The Dominican-Egyptian archaeological mission of the Universidad Autónoma de Santo Domingo has unearthed a tunnel carved 13 meters below the surface of the earth in the area of the Temple of Taposiris Magna, west of Alexandria.
Taposiris Magna, whose ancient name means tomb of Osiris, is a town that was founded by Ptolemy II Philadelphus between 280 and 270 BC.
The height of the discovered tunnel is about 2 meters, with a length of 1,305 meters. Two alabaster-made heads were also found near the temple — one for a person from the Ptolemaic period, the last dynasty to rule Egypt (from 305 to 30 BC), and the other is likely to be a statue of the Sphinx, according to a statement by Egypt’s Ministry of Tourism and Antiquities.
The initial studies indicate that the architectural design of the tunnel is very similar to the design of the Tunnel of Eupalinos in Greece, a 1,036-meter-long tunnel built in the sixth century BC to serve as an aqueduct. But Kathleen Martinez, head of the mission, revealed it is longer, describing the discovery as an engineering miracle.
Also, part of the tunnel was discovered submerged under the waters of the Mediterranean Sea. A number of pottery pots and ceramic jars were found under the muddy sediment.
The Egyptian coast was hit by at least 23 earthquakes between 320 AD and 1303 AD, which led to the collapse of part of the Temple of Taposiris Magna and its sinking.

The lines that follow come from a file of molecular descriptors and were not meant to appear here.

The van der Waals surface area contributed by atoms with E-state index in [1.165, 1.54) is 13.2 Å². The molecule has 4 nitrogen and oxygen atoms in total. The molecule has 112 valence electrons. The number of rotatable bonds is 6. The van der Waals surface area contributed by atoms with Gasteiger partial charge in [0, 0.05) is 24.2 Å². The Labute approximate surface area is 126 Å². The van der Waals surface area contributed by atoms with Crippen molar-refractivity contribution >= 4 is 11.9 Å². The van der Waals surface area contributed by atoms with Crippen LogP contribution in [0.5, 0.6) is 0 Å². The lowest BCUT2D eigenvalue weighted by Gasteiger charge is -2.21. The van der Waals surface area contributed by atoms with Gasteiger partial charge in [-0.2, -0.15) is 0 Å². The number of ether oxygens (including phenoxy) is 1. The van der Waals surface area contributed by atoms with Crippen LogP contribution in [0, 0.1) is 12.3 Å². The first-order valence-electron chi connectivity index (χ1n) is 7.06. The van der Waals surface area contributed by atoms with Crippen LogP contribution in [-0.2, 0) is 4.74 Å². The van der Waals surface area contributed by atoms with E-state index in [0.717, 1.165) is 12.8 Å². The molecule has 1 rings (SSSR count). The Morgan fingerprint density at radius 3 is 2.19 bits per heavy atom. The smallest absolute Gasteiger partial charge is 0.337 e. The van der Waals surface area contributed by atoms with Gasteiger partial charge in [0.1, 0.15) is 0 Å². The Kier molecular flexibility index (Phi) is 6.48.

The mission during the previous excavation process found many artifacts inside the temple, including coins bearing the images and names of Queen Cleopatra VII and Alexander the Great, who founded Alexandria in 332 BC.
Magdy Shaker, chief archaeologist at the Ministry of Tourism and Antiquities, hails the new discovery and hopes it might lead to Cleopatra’s tomb.
“Apart from the fact that the tunnel has a unique and distinctive design regarding its depth, which is 20 meters, it has an extension in the sea so it may lead to the tomb of Cleopatra or any of the Ptolemy kings,” he told Al-Monitor.
Cleopatra, known also as Cleopatra VII, was the last Egyptian queen who ruled Egypt, Cyrene and Cyprus, heir to the 275-year-old dynasty of the Ptolemies.
Cleopatra's palace has been underwater since the destructive earthquake-turned tsunami that hit Egypt 1,400 years ago, taking down many antiquities, including the palace, a landmark for her power.
“The tunnel is solid and has no writings so it was not built for religious reasons. There are no traces of water in the walls so it was not built to store water. It perhaps may lead to a tomb, hopefully to Cleopatra's," Shaker said.
He added, "If it happens, it will be a great achievement for Egypt. It will be a big treasure following that of the tombs of Tutankhamun and of Pharaoh Psusennes I (c.1039-991 BC) of the 21st dynasty.”